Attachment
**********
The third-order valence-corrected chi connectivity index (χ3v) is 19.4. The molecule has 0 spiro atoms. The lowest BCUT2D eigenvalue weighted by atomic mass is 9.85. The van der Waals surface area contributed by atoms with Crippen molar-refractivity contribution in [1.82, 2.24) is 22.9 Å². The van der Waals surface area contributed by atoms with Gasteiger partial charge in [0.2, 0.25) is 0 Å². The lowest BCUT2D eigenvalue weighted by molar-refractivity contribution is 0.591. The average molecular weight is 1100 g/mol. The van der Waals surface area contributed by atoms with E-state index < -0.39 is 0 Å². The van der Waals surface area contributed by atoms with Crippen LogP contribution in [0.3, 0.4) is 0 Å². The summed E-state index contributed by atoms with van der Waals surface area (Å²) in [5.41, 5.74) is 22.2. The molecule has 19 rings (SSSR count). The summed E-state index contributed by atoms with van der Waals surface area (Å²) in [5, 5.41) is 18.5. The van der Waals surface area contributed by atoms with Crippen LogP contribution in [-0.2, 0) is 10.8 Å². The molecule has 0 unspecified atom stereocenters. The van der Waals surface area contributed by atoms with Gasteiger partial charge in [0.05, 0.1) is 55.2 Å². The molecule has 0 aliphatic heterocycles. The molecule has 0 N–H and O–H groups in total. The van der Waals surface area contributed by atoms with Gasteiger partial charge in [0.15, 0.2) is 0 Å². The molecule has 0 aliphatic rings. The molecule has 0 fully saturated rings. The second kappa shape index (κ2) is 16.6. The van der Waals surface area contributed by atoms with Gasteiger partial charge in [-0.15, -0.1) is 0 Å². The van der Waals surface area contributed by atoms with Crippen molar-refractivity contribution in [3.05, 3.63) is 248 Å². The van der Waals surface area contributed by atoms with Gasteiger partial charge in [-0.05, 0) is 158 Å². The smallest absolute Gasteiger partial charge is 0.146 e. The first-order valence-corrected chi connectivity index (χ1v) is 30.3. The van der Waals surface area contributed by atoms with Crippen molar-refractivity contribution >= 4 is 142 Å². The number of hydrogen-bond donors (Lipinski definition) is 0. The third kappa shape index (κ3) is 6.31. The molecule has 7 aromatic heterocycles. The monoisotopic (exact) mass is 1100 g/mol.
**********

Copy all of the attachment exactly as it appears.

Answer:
The third-order valence-corrected chi connectivity index (χ3v) is 19.4. The molecule has 0 spiro atoms. The lowest BCUT2D eigenvalue weighted by atomic mass is 9.85. The van der Waals surface area contributed by atoms with Crippen molar-refractivity contribution in [1.82, 2.24) is 22.9 Å². The van der Waals surface area contributed by atoms with Gasteiger partial charge in [0.2, 0.25) is 0 Å². The lowest BCUT2D eigenvalue weighted by molar-refractivity contribution is 0.591. The average molecular weight is 1100 g/mol. The van der Waals surface area contributed by atoms with E-state index < -0.39 is 0 Å². The van der Waals surface area contributed by atoms with Crippen LogP contribution in [0.3, 0.4) is 0 Å². The summed E-state index contributed by atoms with van der Waals surface area (Å²) in [5.41, 5.74) is 22.2. The molecule has 19 rings (SSSR count). The summed E-state index contributed by atoms with van der Waals surface area (Å²) in [5, 5.41) is 18.5. The van der Waals surface area contributed by atoms with Crippen LogP contribution in [-0.2, 0) is 10.8 Å². The molecule has 0 unspecified atom stereocenters. The van der Waals surface area contributed by atoms with Gasteiger partial charge in [0.05, 0.1) is 55.2 Å². The molecule has 0 aliphatic heterocycles. The molecule has 0 N–H and O–H groups in total. The van der Waals surface area contributed by atoms with Gasteiger partial charge in [0.15, 0.2) is 0 Å². The molecule has 0 aliphatic rings. The molecule has 0 fully saturated rings. The second kappa shape index (κ2) is 16.6. The van der Waals surface area contributed by atoms with Gasteiger partial charge in [-0.15, -0.1) is 0 Å². The van der Waals surface area contributed by atoms with Crippen molar-refractivity contribution in [3.05, 3.63) is 248 Å². The van der Waals surface area contributed by atoms with Gasteiger partial charge in [-0.05, 0) is 158 Å². The smallest absolute Gasteiger partial charge is 0.146 e. The first-order valence-corrected chi connectivity index (χ1v) is 30.3. The van der Waals surface area contributed by atoms with Crippen molar-refractivity contribution >= 4 is 142 Å². The number of hydrogen-bond donors (Lipinski definition) is 0. The third kappa shape index (κ3) is 6.31. The molecule has 7 aromatic heterocycles. The monoisotopic (exact) mass is 1100 g/mol.